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In the applet below you can choose a number of points and see the polynomial and the natural cubic spline passing through the given points.
For n given points there exists a unique polynomial of degree n-1 or less which passes through these points.
A cubic spline is a piecewise cubic polynomial such that the function, its derivative and its second derivative are continuous at the interpolation nodes. The natural cubic spline has zero second derivatives at the endpoints. It is the smoothest of all possible interpolating curves in the sense that it minimizes the integral of the square of the second derivative.
Try to put about eight points in a straight line. Then move one of the points in the middle up and down. You will see that the interpolating polynomial will change drastically even far away from the perturbed node. For the cubic spline, however, the changes rapidly decay away from the perturbed node.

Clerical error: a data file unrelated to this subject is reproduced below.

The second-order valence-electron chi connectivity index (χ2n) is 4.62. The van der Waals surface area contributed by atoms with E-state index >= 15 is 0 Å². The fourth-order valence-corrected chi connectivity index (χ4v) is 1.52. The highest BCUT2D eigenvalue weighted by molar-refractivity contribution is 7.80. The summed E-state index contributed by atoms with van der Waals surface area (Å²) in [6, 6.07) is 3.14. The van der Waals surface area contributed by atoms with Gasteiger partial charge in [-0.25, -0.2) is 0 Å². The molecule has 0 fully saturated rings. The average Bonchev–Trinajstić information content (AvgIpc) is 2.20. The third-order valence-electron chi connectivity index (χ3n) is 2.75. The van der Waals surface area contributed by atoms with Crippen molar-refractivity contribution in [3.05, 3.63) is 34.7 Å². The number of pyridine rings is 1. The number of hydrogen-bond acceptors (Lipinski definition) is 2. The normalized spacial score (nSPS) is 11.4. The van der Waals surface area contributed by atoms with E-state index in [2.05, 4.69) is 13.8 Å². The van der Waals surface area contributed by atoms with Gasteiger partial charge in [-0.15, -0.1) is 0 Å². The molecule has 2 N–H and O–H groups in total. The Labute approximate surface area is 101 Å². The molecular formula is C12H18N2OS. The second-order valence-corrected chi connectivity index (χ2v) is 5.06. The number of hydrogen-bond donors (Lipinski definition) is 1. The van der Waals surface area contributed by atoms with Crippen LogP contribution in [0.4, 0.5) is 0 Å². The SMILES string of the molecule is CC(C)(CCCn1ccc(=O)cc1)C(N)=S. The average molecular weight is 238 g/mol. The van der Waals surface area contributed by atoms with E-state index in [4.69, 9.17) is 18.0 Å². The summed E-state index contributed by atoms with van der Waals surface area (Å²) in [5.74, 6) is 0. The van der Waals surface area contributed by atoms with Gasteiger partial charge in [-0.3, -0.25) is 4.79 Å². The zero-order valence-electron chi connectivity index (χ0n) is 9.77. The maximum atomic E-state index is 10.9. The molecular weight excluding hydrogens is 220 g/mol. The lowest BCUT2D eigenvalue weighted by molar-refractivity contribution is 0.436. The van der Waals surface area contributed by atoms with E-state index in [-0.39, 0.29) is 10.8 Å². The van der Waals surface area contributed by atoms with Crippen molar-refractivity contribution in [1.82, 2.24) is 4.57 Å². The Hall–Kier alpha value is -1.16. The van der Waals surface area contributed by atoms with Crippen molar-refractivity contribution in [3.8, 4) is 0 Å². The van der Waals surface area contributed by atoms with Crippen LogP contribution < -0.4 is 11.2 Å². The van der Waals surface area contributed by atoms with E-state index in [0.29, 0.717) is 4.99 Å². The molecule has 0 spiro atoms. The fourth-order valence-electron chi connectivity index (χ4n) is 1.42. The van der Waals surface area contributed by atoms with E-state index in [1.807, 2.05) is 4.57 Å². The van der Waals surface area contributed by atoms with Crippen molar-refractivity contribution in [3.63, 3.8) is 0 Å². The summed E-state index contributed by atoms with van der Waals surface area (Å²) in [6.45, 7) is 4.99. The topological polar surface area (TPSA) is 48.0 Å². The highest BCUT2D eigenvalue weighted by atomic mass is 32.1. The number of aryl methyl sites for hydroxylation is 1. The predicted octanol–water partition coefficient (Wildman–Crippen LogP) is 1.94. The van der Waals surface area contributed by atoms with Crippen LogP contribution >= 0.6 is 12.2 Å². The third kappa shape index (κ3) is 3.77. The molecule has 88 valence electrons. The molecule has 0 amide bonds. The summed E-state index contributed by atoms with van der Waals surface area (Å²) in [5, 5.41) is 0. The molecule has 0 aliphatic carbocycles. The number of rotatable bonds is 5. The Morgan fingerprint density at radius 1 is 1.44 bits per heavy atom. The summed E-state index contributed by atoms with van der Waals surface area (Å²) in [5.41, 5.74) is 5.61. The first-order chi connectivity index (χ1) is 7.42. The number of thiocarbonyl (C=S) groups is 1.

(Part of the code was stolen from Michael Heinrichs' Curve Applet. The source code is available at www.math.umd.edu/~tvp/Interp2_code.java)
The standard reference for splines is
A Practical Guide to Splines by Carl De Boor, Springer 2001which contains Fortran code for all algorithms.